He clearly only values women’s bodies as he trades in his wives for younger, fresher models and pursues multiple affairs. This is evident from describing his female children as hot and attaching value to their looks to the way he paid hush payments to women he had affairs with.

Despite his pussy grabbing tape, multiple accusations of misconduct the patriarchy stand by him and allow him to continue. Even the religious right seem comfortable with his behaviour.

TV & Radio

Guess what – the patriarchy is also present in the entertainment industry.


Holly Willoughby is a TV presenter who has been chosen to present a show I’m a Celebrity with another presenter, Declan Donnely. The show is three weeks long and films in a tropical jungle far away from the UK.

Hence a tabloid paper leads with an article on who will look after her kids for the time she is away? Interesting choice of headline, especially as Dec also has a baby, but there is no question of who will look after his kid? A clear patriarchal double standard applied here.

Childcare is the responsibility of both parents, yet in 2018 the patriarchy seems to think working mothers should be questioned publically about their childcare arrangement, which then presumably are up for scrutiny by everyone? Why don’t we treat fathers the way we treat mothers?

Link: Holly faces parental criticism whereas Dec doesn’t


QI is a geeky and popular TV game-show in the UK, which used to be presented by Stephen Fry. Now Sandi Toksvig presents, and we learn she only gets paid 40% of his salary. Again the patriarchy is deciding that men are worth more than women.


Not to be outdone, this week we learn more about BBC Radio 2. All the daytime shows were hosted by men for twenty years until 2018. Yes, one of the most popular, and publically funded no less, radio station employs men in all it’s on-air daytime roles.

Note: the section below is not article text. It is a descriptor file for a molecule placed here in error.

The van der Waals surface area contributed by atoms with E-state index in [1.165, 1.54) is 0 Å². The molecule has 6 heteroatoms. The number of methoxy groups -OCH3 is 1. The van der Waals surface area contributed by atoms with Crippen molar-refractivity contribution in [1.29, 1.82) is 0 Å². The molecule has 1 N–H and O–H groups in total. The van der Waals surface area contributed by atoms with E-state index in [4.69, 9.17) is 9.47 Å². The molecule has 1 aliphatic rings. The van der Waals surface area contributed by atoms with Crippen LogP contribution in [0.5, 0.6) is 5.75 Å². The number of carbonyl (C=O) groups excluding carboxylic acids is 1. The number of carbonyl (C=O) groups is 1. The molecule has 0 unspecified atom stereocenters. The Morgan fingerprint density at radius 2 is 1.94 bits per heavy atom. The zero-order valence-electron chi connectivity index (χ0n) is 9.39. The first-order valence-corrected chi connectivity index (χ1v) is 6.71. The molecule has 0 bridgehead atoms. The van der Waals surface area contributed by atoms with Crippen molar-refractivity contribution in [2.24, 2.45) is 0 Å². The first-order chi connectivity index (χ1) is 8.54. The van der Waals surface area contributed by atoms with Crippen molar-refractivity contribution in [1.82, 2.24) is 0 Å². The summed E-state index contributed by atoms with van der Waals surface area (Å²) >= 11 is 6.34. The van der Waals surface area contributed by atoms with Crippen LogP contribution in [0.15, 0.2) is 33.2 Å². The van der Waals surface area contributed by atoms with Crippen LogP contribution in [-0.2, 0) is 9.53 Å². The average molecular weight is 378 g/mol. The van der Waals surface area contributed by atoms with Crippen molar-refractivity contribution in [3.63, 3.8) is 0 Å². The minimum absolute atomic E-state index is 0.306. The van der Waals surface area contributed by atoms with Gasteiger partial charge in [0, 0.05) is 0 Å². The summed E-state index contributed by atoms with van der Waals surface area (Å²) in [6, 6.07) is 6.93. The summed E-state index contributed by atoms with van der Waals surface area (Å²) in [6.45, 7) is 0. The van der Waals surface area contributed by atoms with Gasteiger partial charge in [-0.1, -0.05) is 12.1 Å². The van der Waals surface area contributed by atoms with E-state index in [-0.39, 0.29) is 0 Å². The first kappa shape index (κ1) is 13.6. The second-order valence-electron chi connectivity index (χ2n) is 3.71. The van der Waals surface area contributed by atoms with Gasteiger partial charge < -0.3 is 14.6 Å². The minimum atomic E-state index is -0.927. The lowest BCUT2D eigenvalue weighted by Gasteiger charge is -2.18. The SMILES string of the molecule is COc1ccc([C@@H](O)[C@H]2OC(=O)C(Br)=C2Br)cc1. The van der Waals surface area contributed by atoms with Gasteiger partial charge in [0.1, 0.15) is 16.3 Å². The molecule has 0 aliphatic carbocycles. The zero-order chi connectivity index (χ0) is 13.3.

Women were allowed graveyard and weekend shows. And women were employed as cover only, but never headlining their own show.

Link: After Chris Evans…

Politics Panel

For what must be the first time ever, a politics panel show features all women – and all experts in their fields. And the patriarchy suddenly cannot handle it.

Is Satire the cure?

Given all this pervasive masculinity and male supremacy – a little light relief is called for.

Henceforth, I will introduce you to my favourite parody twitter account @manwhohasitall.

Hence the benefit of FU money

The concept of FU money is often discussed in the personal finance world. I’d define FU money as having enough money to be able to say you f*ck you to something that doesn’t agree with your values – whether that’s a job or something else.

Furthermore, having enough money to keep yourself independent and true to your values is life-saving and affirming. I most definitely have FU money, hence I can be vocal in everyday life about my beliefs and call out any concerns.

Moreover, I need to do this as other women cannot. Most people need their jobs and need to toe the line to keep them. The gender pay gap pervades and most women do not get paid as much as me. My version of feminism involves bringing everyone up with me especially those who face both racism and sexism.